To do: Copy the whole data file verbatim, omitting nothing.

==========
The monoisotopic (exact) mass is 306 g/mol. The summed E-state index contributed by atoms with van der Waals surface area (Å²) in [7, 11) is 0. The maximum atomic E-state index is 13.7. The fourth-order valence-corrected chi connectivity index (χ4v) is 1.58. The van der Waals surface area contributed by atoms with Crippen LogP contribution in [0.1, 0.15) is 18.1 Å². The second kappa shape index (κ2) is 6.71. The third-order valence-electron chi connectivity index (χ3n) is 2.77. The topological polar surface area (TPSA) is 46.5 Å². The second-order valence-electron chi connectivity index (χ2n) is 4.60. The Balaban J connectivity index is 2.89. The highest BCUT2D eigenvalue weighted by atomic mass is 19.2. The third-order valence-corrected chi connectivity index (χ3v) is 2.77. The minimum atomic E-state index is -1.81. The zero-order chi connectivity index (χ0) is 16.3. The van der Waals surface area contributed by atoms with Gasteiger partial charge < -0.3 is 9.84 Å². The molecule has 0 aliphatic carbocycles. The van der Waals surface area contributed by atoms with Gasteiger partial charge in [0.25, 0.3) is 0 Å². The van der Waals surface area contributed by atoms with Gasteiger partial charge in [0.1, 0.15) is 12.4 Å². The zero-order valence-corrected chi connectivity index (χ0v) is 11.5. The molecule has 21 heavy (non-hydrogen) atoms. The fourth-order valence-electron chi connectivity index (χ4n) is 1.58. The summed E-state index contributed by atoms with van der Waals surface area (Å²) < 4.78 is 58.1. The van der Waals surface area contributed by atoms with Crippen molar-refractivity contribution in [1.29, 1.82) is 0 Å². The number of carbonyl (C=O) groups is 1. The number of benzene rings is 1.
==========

The monoisotopic (exact) mass is 306 g/mol. The summed E-state index contributed by atoms with van der Waals surface area (Å²) in [7, 11) is 0. The maximum atomic E-state index is 13.7. The fourth-order valence-corrected chi connectivity index (χ4v) is 1.58. The van der Waals surface area contributed by atoms with Crippen LogP contribution in [0.1, 0.15) is 18.1 Å². The second kappa shape index (κ2) is 6.71. The third-order valence-electron chi connectivity index (χ3n) is 2.77. The topological polar surface area (TPSA) is 46.5 Å². The second-order valence-electron chi connectivity index (χ2n) is 4.60. The Balaban J connectivity index is 2.89. The highest BCUT2D eigenvalue weighted by atomic mass is 19.2. The third-order valence-corrected chi connectivity index (χ3v) is 2.77. The minimum atomic E-state index is -1.81. The zero-order chi connectivity index (χ0) is 16.3. The van der Waals surface area contributed by atoms with Gasteiger partial charge < -0.3 is 9.84 Å². The molecule has 0 aliphatic carbocycles. The van der Waals surface area contributed by atoms with Gasteiger partial charge in [0.25, 0.3) is 0 Å². The van der Waals surface area contributed by atoms with Gasteiger partial charge in [0.1, 0.15) is 12.4 Å². The zero-order valence-corrected chi connectivity index (χ0v) is 11.5. The molecule has 21 heavy (non-hydrogen) atoms. The fourth-order valence-electron chi connectivity index (χ4n) is 1.58. The summed E-state index contributed by atoms with van der Waals surface area (Å²) < 4.78 is 58.1. The van der Waals surface area contributed by atoms with Crippen molar-refractivity contribution in [1.29, 1.82) is 0 Å². The number of carbonyl (C=O) groups is 1. The number of benzene rings is 1.